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This page tells you what to do if there’s a no-deal Brexit. It will be updated if anything changes, including if a deal is agreed.
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This guidance provides information to consumers, business customers, traders and regulators on the government’s plans in relation to the Geo-Blocking Regulation if there’s a no-deal Brexit.
The Geo-Blocking Regulation bans:
- blocking access to, or forcing redirection away from, a website on the basis of an internet user’s EU nationality or place of residence within the EU
- discrimination by traders on the basis of the customer’s nationality or place of residence when they are purchasing:
- goods online
- electronically supplied services (such as web hosting or cloud storage, but not copyrighted material such as ebooks and streamed movies)
- services provided in a specific physical location (such as a theme park)
- discrimination by traders against a means of payment solely on the basis of its place of issue within the EU
The regulation came into force in the UK in December 2018.
Actions for businesses
Businesses do not need to take any action to prepare for changes to geo-blocking rules if there’s a no-deal Brexit.
Providing goods or services to the UK and EU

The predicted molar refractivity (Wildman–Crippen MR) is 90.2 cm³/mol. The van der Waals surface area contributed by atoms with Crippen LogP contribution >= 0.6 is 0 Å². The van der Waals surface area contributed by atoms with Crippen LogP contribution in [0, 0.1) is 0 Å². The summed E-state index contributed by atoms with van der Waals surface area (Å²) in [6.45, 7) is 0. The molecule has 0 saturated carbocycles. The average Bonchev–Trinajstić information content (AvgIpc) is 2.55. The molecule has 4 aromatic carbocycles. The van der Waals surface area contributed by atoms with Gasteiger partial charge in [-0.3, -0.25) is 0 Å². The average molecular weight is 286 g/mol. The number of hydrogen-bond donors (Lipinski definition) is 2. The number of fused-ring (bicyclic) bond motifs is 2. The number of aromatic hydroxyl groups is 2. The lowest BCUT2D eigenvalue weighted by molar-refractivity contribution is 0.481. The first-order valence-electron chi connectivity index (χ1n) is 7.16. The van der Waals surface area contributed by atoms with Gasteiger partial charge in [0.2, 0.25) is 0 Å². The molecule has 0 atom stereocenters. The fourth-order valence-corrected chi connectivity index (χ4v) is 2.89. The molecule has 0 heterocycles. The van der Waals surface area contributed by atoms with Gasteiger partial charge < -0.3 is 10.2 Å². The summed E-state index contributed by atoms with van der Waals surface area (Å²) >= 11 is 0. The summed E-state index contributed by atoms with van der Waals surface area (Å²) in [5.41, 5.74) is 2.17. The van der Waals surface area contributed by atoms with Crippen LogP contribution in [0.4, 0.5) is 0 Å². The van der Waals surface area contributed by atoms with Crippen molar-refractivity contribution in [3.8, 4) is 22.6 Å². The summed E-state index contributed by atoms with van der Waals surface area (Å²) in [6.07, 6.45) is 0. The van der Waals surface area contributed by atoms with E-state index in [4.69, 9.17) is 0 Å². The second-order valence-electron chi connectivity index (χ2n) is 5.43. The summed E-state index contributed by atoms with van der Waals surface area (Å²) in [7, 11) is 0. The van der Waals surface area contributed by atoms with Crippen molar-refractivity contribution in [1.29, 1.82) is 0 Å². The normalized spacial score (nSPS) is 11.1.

Traders from the UK, EU and other non-EU countries will no longer be obliged to comply with the EU Regulation for customers based in the UK. They will not be prohibited from discriminating between EU customers and UK customers. This means a trader can redirect UK and EU customers to different versions of a website, offer different terms of access to EU customers compared to UK customers, and would be less restricted in choosing which payment methods they accept.
Traders who are already complying with the Geo-Blocking Regulation prior to Brexit will not need to take any additional steps to continue to comply with the EU Geo-Blocking Regulation after Brexit - they will be free to continue treating UK and EU customers as they did when the Geo-Blocking Regulation applied if they wish.
Providing goods or services to different EU countries
UK traders who wish to continue selling goods and services into the EU will continue to be bound by the provisions of the EU Geo-Blocking Regulation when dealing with customers in different EU countries. This means that a UK trader will not be able to discriminate between customers in different EU countries, for instance between a French and a German customer.
More information on traders’ continued obligations in relation to EU customers are available on the EU Commission website.